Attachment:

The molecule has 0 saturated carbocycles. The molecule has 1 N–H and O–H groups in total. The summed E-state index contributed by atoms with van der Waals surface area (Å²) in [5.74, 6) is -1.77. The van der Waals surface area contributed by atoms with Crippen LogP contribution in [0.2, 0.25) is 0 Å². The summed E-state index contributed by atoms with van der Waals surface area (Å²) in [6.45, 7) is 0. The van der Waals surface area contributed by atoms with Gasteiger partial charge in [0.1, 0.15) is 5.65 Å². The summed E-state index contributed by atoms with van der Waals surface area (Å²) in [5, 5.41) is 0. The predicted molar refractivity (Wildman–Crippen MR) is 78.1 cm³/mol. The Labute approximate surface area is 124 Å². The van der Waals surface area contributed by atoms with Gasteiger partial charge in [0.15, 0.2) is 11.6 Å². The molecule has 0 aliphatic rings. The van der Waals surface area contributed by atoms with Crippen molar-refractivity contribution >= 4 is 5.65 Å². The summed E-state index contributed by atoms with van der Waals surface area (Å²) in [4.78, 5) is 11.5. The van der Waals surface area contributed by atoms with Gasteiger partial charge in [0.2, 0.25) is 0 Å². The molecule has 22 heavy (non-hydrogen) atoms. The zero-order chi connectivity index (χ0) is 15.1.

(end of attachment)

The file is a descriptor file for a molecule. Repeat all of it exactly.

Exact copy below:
The molecule has 0 saturated carbocycles. The molecule has 1 N–H and O–H groups in total. The summed E-state index contributed by atoms with van der Waals surface area (Å²) in [5.74, 6) is -1.77. The van der Waals surface area contributed by atoms with Crippen LogP contribution in [0.2, 0.25) is 0 Å². The summed E-state index contributed by atoms with van der Waals surface area (Å²) in [6.45, 7) is 0. The van der Waals surface area contributed by atoms with Gasteiger partial charge in [0.1, 0.15) is 5.65 Å². The summed E-state index contributed by atoms with van der Waals surface area (Å²) in [5, 5.41) is 0. The predicted molar refractivity (Wildman–Crippen MR) is 78.1 cm³/mol. The Labute approximate surface area is 124 Å². The van der Waals surface area contributed by atoms with Gasteiger partial charge in [0.15, 0.2) is 11.6 Å². The molecule has 0 aliphatic rings. The van der Waals surface area contributed by atoms with Crippen molar-refractivity contribution >= 4 is 5.65 Å². The summed E-state index contributed by atoms with van der Waals surface area (Å²) in [4.78, 5) is 11.5. The van der Waals surface area contributed by atoms with Gasteiger partial charge in [0.2, 0.25) is 0 Å². The molecule has 22 heavy (non-hydrogen) atoms. The zero-order chi connectivity index (χ0) is 15.1.